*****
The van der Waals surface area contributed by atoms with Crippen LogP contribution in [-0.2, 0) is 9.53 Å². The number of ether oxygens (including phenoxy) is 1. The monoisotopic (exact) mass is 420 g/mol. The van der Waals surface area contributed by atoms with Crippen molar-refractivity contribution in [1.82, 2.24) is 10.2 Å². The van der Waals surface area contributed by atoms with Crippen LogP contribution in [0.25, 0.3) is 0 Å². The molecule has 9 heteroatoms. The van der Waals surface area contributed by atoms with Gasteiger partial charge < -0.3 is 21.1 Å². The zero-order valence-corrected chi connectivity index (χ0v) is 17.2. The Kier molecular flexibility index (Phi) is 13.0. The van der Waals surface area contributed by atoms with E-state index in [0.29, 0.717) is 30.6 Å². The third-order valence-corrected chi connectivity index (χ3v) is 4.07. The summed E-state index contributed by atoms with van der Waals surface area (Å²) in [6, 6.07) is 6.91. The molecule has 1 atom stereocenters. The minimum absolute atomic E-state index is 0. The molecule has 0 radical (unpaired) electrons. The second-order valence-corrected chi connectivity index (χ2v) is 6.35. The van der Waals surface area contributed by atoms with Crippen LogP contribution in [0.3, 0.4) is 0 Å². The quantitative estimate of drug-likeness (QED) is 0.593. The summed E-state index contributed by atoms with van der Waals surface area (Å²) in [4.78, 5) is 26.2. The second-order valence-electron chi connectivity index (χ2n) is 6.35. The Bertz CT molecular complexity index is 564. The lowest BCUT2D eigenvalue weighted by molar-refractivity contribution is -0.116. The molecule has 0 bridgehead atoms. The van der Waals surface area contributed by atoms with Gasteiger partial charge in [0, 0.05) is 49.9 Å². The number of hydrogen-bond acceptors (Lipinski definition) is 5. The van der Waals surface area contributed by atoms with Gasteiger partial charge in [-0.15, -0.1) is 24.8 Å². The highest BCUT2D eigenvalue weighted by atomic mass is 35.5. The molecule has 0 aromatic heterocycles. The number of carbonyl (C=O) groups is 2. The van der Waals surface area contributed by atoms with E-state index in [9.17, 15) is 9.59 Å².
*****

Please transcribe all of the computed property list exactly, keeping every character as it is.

The van der Waals surface area contributed by atoms with Crippen LogP contribution in [-0.2, 0) is 9.53 Å². The number of ether oxygens (including phenoxy) is 1. The monoisotopic (exact) mass is 420 g/mol. The van der Waals surface area contributed by atoms with Crippen molar-refractivity contribution in [1.82, 2.24) is 10.2 Å². The van der Waals surface area contributed by atoms with Crippen LogP contribution in [0.25, 0.3) is 0 Å². The molecule has 9 heteroatoms. The van der Waals surface area contributed by atoms with Gasteiger partial charge < -0.3 is 21.1 Å². The zero-order valence-corrected chi connectivity index (χ0v) is 17.2. The Kier molecular flexibility index (Phi) is 13.0. The van der Waals surface area contributed by atoms with E-state index in [0.29, 0.717) is 30.6 Å². The third-order valence-corrected chi connectivity index (χ3v) is 4.07. The summed E-state index contributed by atoms with van der Waals surface area (Å²) in [6, 6.07) is 6.91. The molecule has 1 atom stereocenters. The minimum absolute atomic E-state index is 0. The molecule has 0 radical (unpaired) electrons. The second-order valence-corrected chi connectivity index (χ2v) is 6.35. The van der Waals surface area contributed by atoms with Crippen LogP contribution in [0.3, 0.4) is 0 Å². The quantitative estimate of drug-likeness (QED) is 0.593. The summed E-state index contributed by atoms with van der Waals surface area (Å²) in [4.78, 5) is 26.2. The second-order valence-electron chi connectivity index (χ2n) is 6.35. The Bertz CT molecular complexity index is 564. The lowest BCUT2D eigenvalue weighted by molar-refractivity contribution is -0.116. The molecule has 0 bridgehead atoms. The van der Waals surface area contributed by atoms with Gasteiger partial charge in [0, 0.05) is 49.9 Å². The number of hydrogen-bond acceptors (Lipinski definition) is 5. The van der Waals surface area contributed by atoms with Gasteiger partial charge in [-0.15, -0.1) is 24.8 Å². The highest BCUT2D eigenvalue weighted by atomic mass is 35.5. The molecule has 0 aromatic heterocycles. The number of carbonyl (C=O) groups is 2. The van der Waals surface area contributed by atoms with E-state index in [9.17, 15) is 9.59 Å².